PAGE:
I racked up losses amounting to S$15,000 in crypto and a few Gs in Forex and commodities. Let’s just say it was an expensive tuition lesson for a budding salaryman fresh out of university.
I grew up with my eyes wide open to the world of investments – my parents always talked openly about it and Dad said, “Son, you’ll have to try one day – but with your own money.” I was exposed to various investment vehicles and reading material from the age of 16 and wanted to wet my proverbial feet. I was fascinated with the possibility of multiplying my money and winning, and reading up on the story of Japanese Trader BNF got me hooked. I mean, my guy here made US$150 million from a mere US$13,000.
Suffice to say, my reality check bounced. I savoured my wins getting into Bitcoin early, but the losses to come were jarring to say the least.
I lost $4,000 trading the USD/JPY, USD/CNY pairs when I was 21.
Another $15,000 slipped away when I delved into crypto and NFTs, the new kids on the investment block, when I was 24.
Dear reader, I’m not writing this to scare you, but I’m sharing my investment journey so that you don’t fall into the same costly trap of chasing wins without setting the foundation right – specifically, the foundation of savings and protection before getting into investing. If you’ve got your bases covered, investing can help you grow your money, if done right. Having achieved some form of financial stability since then, I want to share what wish I knew when I embarked on my investment journey.
Have a clear vision of how your personal finance pie chart should look – and stick to it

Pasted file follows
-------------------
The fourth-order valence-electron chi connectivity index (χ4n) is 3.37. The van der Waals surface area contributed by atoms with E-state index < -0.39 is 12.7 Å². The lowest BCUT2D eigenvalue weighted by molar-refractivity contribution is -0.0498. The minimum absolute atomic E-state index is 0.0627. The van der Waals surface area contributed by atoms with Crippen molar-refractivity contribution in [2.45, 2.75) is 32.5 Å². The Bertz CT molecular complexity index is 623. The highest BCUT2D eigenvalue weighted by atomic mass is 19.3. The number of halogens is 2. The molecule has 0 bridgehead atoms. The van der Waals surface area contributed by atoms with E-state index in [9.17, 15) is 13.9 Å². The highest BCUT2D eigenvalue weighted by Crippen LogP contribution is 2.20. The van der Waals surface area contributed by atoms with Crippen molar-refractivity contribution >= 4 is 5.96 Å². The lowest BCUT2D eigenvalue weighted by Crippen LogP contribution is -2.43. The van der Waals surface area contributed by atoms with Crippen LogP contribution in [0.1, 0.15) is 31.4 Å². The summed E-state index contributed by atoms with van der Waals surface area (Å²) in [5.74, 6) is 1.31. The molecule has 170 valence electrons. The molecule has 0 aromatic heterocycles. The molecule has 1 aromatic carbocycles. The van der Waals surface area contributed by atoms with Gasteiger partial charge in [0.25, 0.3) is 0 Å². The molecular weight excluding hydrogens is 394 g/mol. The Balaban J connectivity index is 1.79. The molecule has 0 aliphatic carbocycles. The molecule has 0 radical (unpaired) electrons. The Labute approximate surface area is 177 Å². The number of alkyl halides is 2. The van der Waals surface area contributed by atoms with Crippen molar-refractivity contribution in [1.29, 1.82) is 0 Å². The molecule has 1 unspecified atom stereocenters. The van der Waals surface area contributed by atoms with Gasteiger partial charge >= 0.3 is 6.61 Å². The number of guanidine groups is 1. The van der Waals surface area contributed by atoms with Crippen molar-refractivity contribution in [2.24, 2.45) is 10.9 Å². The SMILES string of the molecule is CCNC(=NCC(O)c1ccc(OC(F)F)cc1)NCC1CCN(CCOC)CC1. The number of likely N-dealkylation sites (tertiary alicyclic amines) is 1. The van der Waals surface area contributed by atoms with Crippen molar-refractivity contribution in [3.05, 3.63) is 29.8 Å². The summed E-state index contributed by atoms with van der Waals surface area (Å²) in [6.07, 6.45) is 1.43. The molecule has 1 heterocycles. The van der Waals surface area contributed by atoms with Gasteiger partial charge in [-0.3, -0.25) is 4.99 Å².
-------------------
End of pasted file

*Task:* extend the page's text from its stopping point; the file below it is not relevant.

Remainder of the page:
The chart above is just a guideline for how to split your money – 50% for essentials needs, 30% for discretionary spending and 20% for savings, investments and emergencies. It’s just a guideline, though. You decide what proportion works best for you.
Personally, I break it down into safe and risky investments, insurance and shopping, as I want my money to work for me (cliché, I know).
For now, I’m prioritising saving and banking on safer investments (ETFs, blue chips), while having some set aside for riskier investments, insurance and shopping. However, this all changes according to priorities and market fluctuations, not taking portfolio rebalancing into account.
Why is it important to have a clear vision of how your personal finance pie chart should look? Understanding your needs, what you expect to spend on, and if you plan to invest – how much you can afford to lose helps you to ensure your budgeting is attuned to your lifestyle and you’ll be able to see if you’re investing too much without having an emergency fund. As you come up with your own personal finance pie chart, just remember that as a baseline, all young professionals should have medical insurance – your employer might cover you, but you’ll be unprotected if you’re in between jobs or not eligible for your company’s group policy yet.
Know the difference between safe and risky investments
Gamestop (GME) vs ETFs (Exchange-traded funds)? Mutual funds or fixed deposits? Investments exist in a whole multiverse of their own and any scheme or product that sells you a lofty dream of a high guaranteed return might just be another scam around the corner.